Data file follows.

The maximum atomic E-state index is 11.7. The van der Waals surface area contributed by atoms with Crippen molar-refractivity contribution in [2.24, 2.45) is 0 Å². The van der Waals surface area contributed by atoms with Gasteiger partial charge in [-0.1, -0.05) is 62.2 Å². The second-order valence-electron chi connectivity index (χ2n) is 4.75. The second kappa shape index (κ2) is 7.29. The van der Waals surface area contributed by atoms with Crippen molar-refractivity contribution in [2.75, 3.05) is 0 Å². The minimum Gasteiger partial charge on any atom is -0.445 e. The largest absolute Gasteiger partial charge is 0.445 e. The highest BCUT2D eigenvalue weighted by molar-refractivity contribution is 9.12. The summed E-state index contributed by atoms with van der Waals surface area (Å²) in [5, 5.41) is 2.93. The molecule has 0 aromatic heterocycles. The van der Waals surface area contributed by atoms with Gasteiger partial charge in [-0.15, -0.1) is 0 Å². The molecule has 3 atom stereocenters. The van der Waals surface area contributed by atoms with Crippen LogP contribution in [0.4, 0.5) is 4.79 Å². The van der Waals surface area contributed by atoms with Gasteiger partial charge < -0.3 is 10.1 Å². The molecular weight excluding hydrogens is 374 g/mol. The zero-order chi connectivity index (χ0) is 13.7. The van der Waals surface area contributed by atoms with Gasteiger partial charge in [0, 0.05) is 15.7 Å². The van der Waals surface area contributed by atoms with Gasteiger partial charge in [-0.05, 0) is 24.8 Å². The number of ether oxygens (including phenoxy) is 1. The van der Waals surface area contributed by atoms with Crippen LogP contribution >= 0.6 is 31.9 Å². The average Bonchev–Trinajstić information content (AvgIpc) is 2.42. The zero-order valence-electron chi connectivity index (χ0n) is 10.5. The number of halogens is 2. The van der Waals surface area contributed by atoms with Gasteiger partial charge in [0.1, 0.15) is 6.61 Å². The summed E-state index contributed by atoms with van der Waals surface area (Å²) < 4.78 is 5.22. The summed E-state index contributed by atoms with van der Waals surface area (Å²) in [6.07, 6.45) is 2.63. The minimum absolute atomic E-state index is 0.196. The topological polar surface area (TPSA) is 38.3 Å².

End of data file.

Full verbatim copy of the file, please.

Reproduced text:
The maximum atomic E-state index is 11.7. The van der Waals surface area contributed by atoms with Crippen molar-refractivity contribution in [2.24, 2.45) is 0 Å². The van der Waals surface area contributed by atoms with Gasteiger partial charge in [-0.1, -0.05) is 62.2 Å². The second-order valence-electron chi connectivity index (χ2n) is 4.75. The second kappa shape index (κ2) is 7.29. The van der Waals surface area contributed by atoms with Crippen molar-refractivity contribution in [2.75, 3.05) is 0 Å². The minimum Gasteiger partial charge on any atom is -0.445 e. The largest absolute Gasteiger partial charge is 0.445 e. The highest BCUT2D eigenvalue weighted by molar-refractivity contribution is 9.12. The summed E-state index contributed by atoms with van der Waals surface area (Å²) in [5, 5.41) is 2.93. The molecule has 0 aromatic heterocycles. The van der Waals surface area contributed by atoms with Gasteiger partial charge in [-0.15, -0.1) is 0 Å². The molecule has 3 atom stereocenters. The van der Waals surface area contributed by atoms with Crippen LogP contribution in [0.4, 0.5) is 4.79 Å². The van der Waals surface area contributed by atoms with Gasteiger partial charge < -0.3 is 10.1 Å². The molecular weight excluding hydrogens is 374 g/mol. The zero-order chi connectivity index (χ0) is 13.7. The van der Waals surface area contributed by atoms with Gasteiger partial charge in [0, 0.05) is 15.7 Å². The van der Waals surface area contributed by atoms with Gasteiger partial charge in [-0.05, 0) is 24.8 Å². The number of ether oxygens (including phenoxy) is 1. The van der Waals surface area contributed by atoms with Crippen LogP contribution >= 0.6 is 31.9 Å². The average Bonchev–Trinajstić information content (AvgIpc) is 2.42. The zero-order valence-electron chi connectivity index (χ0n) is 10.5. The number of halogens is 2. The van der Waals surface area contributed by atoms with Gasteiger partial charge in [0.1, 0.15) is 6.61 Å². The summed E-state index contributed by atoms with van der Waals surface area (Å²) < 4.78 is 5.22. The summed E-state index contributed by atoms with van der Waals surface area (Å²) in [6.07, 6.45) is 2.63. The minimum absolute atomic E-state index is 0.196. The topological polar surface area (TPSA) is 38.3 Å².